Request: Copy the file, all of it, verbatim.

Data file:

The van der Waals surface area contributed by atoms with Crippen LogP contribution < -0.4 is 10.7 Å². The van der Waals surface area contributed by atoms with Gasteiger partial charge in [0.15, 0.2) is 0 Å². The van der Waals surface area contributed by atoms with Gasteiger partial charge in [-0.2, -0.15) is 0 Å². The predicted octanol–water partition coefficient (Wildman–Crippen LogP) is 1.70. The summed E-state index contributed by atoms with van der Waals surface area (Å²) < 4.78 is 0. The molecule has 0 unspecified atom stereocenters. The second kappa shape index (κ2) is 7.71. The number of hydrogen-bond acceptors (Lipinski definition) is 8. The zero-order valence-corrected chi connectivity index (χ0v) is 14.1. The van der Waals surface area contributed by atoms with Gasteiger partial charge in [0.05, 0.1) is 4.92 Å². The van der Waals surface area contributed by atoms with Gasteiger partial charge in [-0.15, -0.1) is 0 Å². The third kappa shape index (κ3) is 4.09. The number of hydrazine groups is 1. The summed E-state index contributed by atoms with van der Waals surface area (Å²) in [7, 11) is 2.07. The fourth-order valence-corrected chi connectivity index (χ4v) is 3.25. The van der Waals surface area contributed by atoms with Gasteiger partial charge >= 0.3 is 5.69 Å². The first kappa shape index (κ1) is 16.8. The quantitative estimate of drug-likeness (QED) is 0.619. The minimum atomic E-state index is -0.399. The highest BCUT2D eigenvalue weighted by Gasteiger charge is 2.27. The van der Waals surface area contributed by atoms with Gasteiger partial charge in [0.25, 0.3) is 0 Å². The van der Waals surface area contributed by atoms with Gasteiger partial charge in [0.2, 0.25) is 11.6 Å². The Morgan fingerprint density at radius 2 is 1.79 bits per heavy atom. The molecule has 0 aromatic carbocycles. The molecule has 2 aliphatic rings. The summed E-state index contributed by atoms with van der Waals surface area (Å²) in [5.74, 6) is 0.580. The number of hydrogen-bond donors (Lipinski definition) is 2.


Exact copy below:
The van der Waals surface area contributed by atoms with Crippen LogP contribution < -0.4 is 10.7 Å². The van der Waals surface area contributed by atoms with Gasteiger partial charge in [0.15, 0.2) is 0 Å². The van der Waals surface area contributed by atoms with Gasteiger partial charge in [-0.2, -0.15) is 0 Å². The predicted octanol–water partition coefficient (Wildman–Crippen LogP) is 1.70. The summed E-state index contributed by atoms with van der Waals surface area (Å²) < 4.78 is 0. The molecule has 0 unspecified atom stereocenters. The second kappa shape index (κ2) is 7.71. The number of hydrogen-bond acceptors (Lipinski definition) is 8. The zero-order valence-corrected chi connectivity index (χ0v) is 14.1. The van der Waals surface area contributed by atoms with Gasteiger partial charge in [0.05, 0.1) is 4.92 Å². The van der Waals surface area contributed by atoms with Gasteiger partial charge in [-0.15, -0.1) is 0 Å². The third kappa shape index (κ3) is 4.09. The number of hydrazine groups is 1. The summed E-state index contributed by atoms with van der Waals surface area (Å²) in [7, 11) is 2.07. The fourth-order valence-corrected chi connectivity index (χ4v) is 3.25. The van der Waals surface area contributed by atoms with Gasteiger partial charge >= 0.3 is 5.69 Å². The first kappa shape index (κ1) is 16.8. The quantitative estimate of drug-likeness (QED) is 0.619. The minimum atomic E-state index is -0.399. The highest BCUT2D eigenvalue weighted by Gasteiger charge is 2.27. The van der Waals surface area contributed by atoms with Gasteiger partial charge in [0.25, 0.3) is 0 Å². The van der Waals surface area contributed by atoms with Gasteiger partial charge in [0.2, 0.25) is 11.6 Å². The Morgan fingerprint density at radius 2 is 1.79 bits per heavy atom. The molecule has 0 aromatic carbocycles. The molecule has 2 aliphatic rings. The summed E-state index contributed by atoms with van der Waals surface area (Å²) in [5.74, 6) is 0.580. The number of hydrogen-bond donors (Lipinski definition) is 2.